India has the world's most ancient and deep-rooted vegetarian traditions. The followers of Hinduism, Buddhism and Jainism avoid meat not only for moral and philosophical reasons, but also for physical and spiritual benefits. However, there are gradations within these religions; only Jainism, which developed in the sixth century B.C., is unconditionally vegetarian. Jains even avoid eating certain plants that are believed to contain the seeds of life. This talk examines the origins and role of vegetarianism in Indian philosophy, religion and daily life.
Colleen Taylor Sen is a Chicago-based food writer specializing in India and Asia. Her articles have appeared in Travel and Leisure, Food Arts, the Chicago Sun-Times, Chicago Tribune, Yoga International, the Globe and Mail and other publications. She is the author of Food Culture in India and the forthcoming Curry: A Global History.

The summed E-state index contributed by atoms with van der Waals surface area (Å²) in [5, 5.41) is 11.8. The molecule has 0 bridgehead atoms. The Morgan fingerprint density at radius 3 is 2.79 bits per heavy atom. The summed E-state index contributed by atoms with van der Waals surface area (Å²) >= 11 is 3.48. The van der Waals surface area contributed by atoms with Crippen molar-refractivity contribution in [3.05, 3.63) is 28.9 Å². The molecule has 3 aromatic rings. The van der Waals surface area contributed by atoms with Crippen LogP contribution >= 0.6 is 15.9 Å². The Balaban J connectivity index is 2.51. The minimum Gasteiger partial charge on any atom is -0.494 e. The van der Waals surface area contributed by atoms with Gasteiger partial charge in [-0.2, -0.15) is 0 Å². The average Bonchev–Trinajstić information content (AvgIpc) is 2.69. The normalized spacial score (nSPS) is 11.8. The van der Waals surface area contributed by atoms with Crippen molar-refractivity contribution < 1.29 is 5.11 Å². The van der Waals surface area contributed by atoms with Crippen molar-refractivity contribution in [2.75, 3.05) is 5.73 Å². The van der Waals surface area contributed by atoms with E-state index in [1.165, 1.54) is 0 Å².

After Taylor's talk, Bruce Kraig discusses the anxieties many American carnivores have about the ethics of eating meat. The effects of our industrialized food systems on health and the environment, sentiments about animal welfare and the costs of animal protein are major topics in public discussions, especially in the media. Yet, there is one food source that meets almost all ethical criteria: companion animals, or pets. Kraig argues that anyone who rejects so sensible a plan is nothing less than a carnivorous hypocrite, and he tries to persuade one and all to dig into a good plate of doggie.
Bruce Kraig is a food historian and an author of papers on insectivorism and cynophagy. His most recent book is Hot Dogs: A Global History.
Recorded Saturday, March 14, 2009 at Kendall College.